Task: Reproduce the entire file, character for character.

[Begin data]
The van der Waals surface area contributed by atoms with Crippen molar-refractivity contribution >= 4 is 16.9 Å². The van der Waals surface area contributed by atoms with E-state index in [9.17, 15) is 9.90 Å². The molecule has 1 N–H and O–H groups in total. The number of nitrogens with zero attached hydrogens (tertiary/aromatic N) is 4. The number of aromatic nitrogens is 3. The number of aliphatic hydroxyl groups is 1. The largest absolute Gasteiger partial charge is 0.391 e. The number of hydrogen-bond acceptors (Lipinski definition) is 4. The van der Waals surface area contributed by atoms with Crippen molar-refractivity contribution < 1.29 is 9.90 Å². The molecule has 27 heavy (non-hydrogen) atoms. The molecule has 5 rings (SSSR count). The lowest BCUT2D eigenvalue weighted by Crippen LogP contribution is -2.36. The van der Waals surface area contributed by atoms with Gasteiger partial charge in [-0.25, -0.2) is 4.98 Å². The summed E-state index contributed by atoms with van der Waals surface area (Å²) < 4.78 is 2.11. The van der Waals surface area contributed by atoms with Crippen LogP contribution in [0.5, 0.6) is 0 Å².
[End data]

The van der Waals surface area contributed by atoms with Crippen molar-refractivity contribution >= 4 is 16.9 Å². The van der Waals surface area contributed by atoms with E-state index in [9.17, 15) is 9.90 Å². The molecule has 1 N–H and O–H groups in total. The number of nitrogens with zero attached hydrogens (tertiary/aromatic N) is 4. The number of aromatic nitrogens is 3. The number of aliphatic hydroxyl groups is 1. The largest absolute Gasteiger partial charge is 0.391 e. The number of hydrogen-bond acceptors (Lipinski definition) is 4. The van der Waals surface area contributed by atoms with Crippen molar-refractivity contribution < 1.29 is 9.90 Å². The molecule has 27 heavy (non-hydrogen) atoms. The molecule has 5 rings (SSSR count). The lowest BCUT2D eigenvalue weighted by Crippen LogP contribution is -2.36. The van der Waals surface area contributed by atoms with Gasteiger partial charge in [-0.25, -0.2) is 4.98 Å². The summed E-state index contributed by atoms with van der Waals surface area (Å²) < 4.78 is 2.11. The van der Waals surface area contributed by atoms with Crippen LogP contribution in [0.5, 0.6) is 0 Å².